The oddly orange ravioli della Nonna
As in Italy, I was given the option of multiple courses - I only opted for a primi as the ample portions were extremely filling. It was almost a requirement that I try Novecento's signature dish: the ravioli della Nonna. Loosely translated to "grandma's ravioli", I assumed this dish to be patterned after a recipe by Vianello's grandmother. The dish contains vodka, but its application is somewhat confusing - the menu describes the inclusion of "onions flamed in vodka"; the web site states the ravioli is "marinated with vodka sauce” and our waiter stated that they apply a light dressing of vodka to the cooked ravioli before dousing with the sauce. The dish itself is a marvelous adventure - for starters, the menu promises "marinara sauce and a touch of cream" but I think in actuality they're going for a pink sauce. What came to the table was a sea of orangey sauce containing big chunks of spinach flotsam and jetsam (my apologies if the description sounds unappetizing - I actually found the generous gobs of spinach in the sauce delightful). At the bottom of this salmon sea was a hefty portion of Goldilocks-approved pasta (not too firm, not squishy soft). Although every written description of this dish honestly conveys the ravioli being stuffed with spinach and ricotta, I was expecting some spinach dip-like blend but instead found the now omnipresent whole leaf bundle of spinach surrounded by a conservative measure of cheese. The ravioli cut well with a fork, and the spinach accounted for not only the predominant flavor but also an audible texture that added another dimension to the dish. The presence of the vodka was subtle with all the ingredients working in concert to create a memorable pasta dish.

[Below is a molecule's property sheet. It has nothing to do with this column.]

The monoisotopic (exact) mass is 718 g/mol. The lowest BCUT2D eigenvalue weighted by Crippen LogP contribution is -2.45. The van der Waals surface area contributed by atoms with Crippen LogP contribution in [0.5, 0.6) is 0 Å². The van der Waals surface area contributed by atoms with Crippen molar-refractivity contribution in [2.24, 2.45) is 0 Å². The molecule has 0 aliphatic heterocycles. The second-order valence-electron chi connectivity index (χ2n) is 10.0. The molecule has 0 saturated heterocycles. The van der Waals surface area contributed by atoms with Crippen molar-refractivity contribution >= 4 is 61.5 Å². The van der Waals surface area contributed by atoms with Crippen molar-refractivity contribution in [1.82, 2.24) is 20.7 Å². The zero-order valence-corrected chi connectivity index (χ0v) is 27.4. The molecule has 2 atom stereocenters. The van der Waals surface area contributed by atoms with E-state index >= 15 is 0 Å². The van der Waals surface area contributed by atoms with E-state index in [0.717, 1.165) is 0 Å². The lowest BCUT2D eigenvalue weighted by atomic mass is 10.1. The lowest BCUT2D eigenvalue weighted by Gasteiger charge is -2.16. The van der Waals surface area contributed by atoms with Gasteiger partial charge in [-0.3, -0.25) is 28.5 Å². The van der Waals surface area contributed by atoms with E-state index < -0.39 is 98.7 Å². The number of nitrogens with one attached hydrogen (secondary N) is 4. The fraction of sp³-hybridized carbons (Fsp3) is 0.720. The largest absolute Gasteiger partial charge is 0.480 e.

Although full from the sizable portions, I couldn't help asking if they had cannoli - with no pastry chef or Italian bakery on the premises, I couldn't fault them for the negative reply. Novecento is a no-nonsense, bare-bones bistro that I would be happy to frequent with friends for a casual meal and a glass of wine. The odd brick and stone sculpture decor on the walls with the open kitchen at the end makes the restaurant a cozy, quirky neighborhood hangout, a nice place to go and get lost for a while. If you'll be dining in a place resembling a closed alley, at least you won't feel like you have to keep an eye on your wallet.
Novecento Pasta & Grill
3837 Main Street
Culver City, CA 90232-2619
GPS Coordinates: 34°1'28.70"N 118°23'40.64"W
NOTE: This cost for this meal was provided by the restaurant. The content provided in this article was not influenced whatsoever by the organizer of the event.